The latest XPS 15 (7950, changed to align with the Inspiron numbering scheme) takes the same struggling chassis and throws in up to Core i9-9980K 8-core/16-thread CPUs. It's the exact same approach a certain fruit-named company took earlier in May when they updated their thermally-constrained MacBook Pro 15 (which faces even worse throttling) with octa-core CPUs. It's lazy, it shows disdain for the consumer, and we should expect more from them.
Speaking of disdain for consumers, let's talk about the new XPS 13 7390 2-in-1.
It started off well, with so many steps forward: A 16:10 display, vapor chamber cooling, and 10nm Ice Lake CPU with optional IRIS graphics and integrated Thunderbolt 3 support. It was looking like my next ultrabook — and then, as PCWorld's Gordon Mah Ung put it, was the "record scratch". Not only are the RAM and Wi-Fi soldered-on (to be expected for a 9th Gen ultrabook these days), but the SSD is as well. In a world where HP is making tablets with a 9/10 repairability score on iFixit, the XPS team decided to ape the very worst aspect of Apple and solder on the SSD. Was it to make the device a little thinner? Probably a little. Was it so that they could charge customers more to up-sell SSD upgrades with higher-end SKUs? You can bet the farm on it.
Of all the components in a computer, the SSD is probably the most crucial to be able to swap in and out. Need to upgrade? Easy. Want to migrate your data to a new laptop? Piece of cake. Have an unexpected hardware failure and need access to your data? No sweat. That's how it mostly is and it's how it should be. It's a detestably anti-consumer move to commodify the ultrabook pioneered by Apple and now being mimicked by companies who don't understand what makes customers willing to buy the unrepairable hardware nightmares that modern MacBooks have become: the software ecosystem and support. I have not and I never will recommend to anyone a laptop that cannot be opened and repaired for even the most basic of components. Not the Surface Book, not a MacBook, and not the new XPS 13 7390.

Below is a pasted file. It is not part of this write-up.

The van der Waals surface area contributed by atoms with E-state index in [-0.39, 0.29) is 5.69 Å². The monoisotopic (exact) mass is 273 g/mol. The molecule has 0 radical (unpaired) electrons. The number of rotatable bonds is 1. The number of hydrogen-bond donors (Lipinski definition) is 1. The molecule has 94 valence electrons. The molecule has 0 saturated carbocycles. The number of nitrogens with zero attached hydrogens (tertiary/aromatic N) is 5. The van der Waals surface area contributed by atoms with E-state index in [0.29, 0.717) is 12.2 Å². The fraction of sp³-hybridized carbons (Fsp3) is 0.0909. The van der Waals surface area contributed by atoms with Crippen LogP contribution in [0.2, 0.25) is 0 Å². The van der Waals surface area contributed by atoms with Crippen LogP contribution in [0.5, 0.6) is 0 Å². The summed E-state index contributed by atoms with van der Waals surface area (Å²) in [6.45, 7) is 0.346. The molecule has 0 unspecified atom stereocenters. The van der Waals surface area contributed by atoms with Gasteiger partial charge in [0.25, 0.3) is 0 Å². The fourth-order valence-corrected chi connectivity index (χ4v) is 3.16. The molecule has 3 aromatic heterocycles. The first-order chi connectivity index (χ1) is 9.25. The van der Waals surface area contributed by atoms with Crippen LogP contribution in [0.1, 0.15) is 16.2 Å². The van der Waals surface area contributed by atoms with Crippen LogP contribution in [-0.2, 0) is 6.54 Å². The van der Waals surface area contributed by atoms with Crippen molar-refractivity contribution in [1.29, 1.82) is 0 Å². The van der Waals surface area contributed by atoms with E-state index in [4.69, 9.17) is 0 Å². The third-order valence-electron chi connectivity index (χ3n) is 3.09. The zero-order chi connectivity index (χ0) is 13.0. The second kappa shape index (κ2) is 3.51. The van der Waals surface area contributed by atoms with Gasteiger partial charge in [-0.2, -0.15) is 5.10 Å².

To me, it really looks like Dell are following the very worst plays from Apple's book: prioritizing quiet fans over lower temperatures and performance (XPS 13 9370), ignoring long-standing issues as long as the model is still selling (XPS 15), and now making an expensive laptop completely unrepairable and unupgradable (XPS 13 7390 2-in-1). I know it seems like I'm being overly harsh on Dell and the XPS division here given the amount of other products the American company is putting out, but I know how the industry works and I've seen it too many times to let it go unaccounted for.
Companies use media reception, YouTube comments, sales numbers, and other community feedback as a gauge for their future product directions. If media doesn't praise it and if people don't buy it, companies won't keep doing it (and I'm thinking of Lenovo's watering-down of the ThinkPad lineup as I write this, as well). So, I'm going to draw the line here. It's as good a place as any.
Don't buy it, don't encourage it, and, most of all, don't ignore it — or it will be the future.